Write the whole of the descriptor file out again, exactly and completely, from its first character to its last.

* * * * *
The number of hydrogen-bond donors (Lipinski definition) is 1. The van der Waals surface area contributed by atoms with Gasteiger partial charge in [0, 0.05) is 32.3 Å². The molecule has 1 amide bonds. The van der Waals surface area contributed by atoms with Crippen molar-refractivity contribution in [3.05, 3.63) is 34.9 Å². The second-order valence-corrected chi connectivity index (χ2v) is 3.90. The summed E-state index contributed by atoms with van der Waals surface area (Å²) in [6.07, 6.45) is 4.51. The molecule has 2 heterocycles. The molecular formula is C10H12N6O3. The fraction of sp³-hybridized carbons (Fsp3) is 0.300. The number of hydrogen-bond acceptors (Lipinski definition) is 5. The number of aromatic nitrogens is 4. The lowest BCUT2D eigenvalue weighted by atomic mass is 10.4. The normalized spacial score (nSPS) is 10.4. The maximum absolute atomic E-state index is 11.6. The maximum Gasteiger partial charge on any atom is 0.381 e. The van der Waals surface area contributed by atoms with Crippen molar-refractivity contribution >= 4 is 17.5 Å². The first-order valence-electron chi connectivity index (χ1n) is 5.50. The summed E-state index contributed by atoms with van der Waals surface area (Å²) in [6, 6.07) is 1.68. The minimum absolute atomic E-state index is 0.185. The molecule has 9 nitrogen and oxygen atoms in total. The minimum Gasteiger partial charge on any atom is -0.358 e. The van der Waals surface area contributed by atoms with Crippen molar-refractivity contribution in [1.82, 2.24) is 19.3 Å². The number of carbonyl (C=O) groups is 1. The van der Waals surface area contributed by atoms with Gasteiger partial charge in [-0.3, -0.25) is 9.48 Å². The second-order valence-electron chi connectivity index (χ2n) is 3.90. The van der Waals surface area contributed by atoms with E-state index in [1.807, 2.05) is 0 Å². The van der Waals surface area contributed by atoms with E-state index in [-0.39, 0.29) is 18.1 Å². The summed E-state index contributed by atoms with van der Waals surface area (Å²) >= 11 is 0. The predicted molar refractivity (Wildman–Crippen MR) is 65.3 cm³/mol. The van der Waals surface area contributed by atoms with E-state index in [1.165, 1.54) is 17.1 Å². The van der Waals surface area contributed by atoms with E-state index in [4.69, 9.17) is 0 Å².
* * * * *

The number of hydrogen-bond donors (Lipinski definition) is 1. The van der Waals surface area contributed by atoms with Gasteiger partial charge in [0, 0.05) is 32.3 Å². The molecule has 1 amide bonds. The van der Waals surface area contributed by atoms with Crippen molar-refractivity contribution in [3.05, 3.63) is 34.9 Å². The second-order valence-corrected chi connectivity index (χ2v) is 3.90. The summed E-state index contributed by atoms with van der Waals surface area (Å²) in [6.07, 6.45) is 4.51. The molecule has 2 heterocycles. The molecular formula is C10H12N6O3. The fraction of sp³-hybridized carbons (Fsp3) is 0.300. The number of hydrogen-bond acceptors (Lipinski definition) is 5. The number of aromatic nitrogens is 4. The lowest BCUT2D eigenvalue weighted by atomic mass is 10.4. The normalized spacial score (nSPS) is 10.4. The maximum absolute atomic E-state index is 11.6. The maximum Gasteiger partial charge on any atom is 0.381 e. The van der Waals surface area contributed by atoms with Crippen molar-refractivity contribution >= 4 is 17.5 Å². The first-order valence-electron chi connectivity index (χ1n) is 5.50. The summed E-state index contributed by atoms with van der Waals surface area (Å²) in [6, 6.07) is 1.68. The minimum absolute atomic E-state index is 0.185. The molecule has 9 nitrogen and oxygen atoms in total. The minimum Gasteiger partial charge on any atom is -0.358 e. The van der Waals surface area contributed by atoms with Crippen molar-refractivity contribution in [1.82, 2.24) is 19.3 Å². The number of carbonyl (C=O) groups is 1. The van der Waals surface area contributed by atoms with Gasteiger partial charge in [-0.3, -0.25) is 9.48 Å². The second-order valence-electron chi connectivity index (χ2n) is 3.90. The van der Waals surface area contributed by atoms with E-state index in [1.807, 2.05) is 0 Å². The van der Waals surface area contributed by atoms with E-state index in [-0.39, 0.29) is 18.1 Å². The summed E-state index contributed by atoms with van der Waals surface area (Å²) >= 11 is 0. The predicted molar refractivity (Wildman–Crippen MR) is 65.3 cm³/mol. The van der Waals surface area contributed by atoms with E-state index in [1.165, 1.54) is 17.1 Å². The van der Waals surface area contributed by atoms with E-state index in [4.69, 9.17) is 0 Å².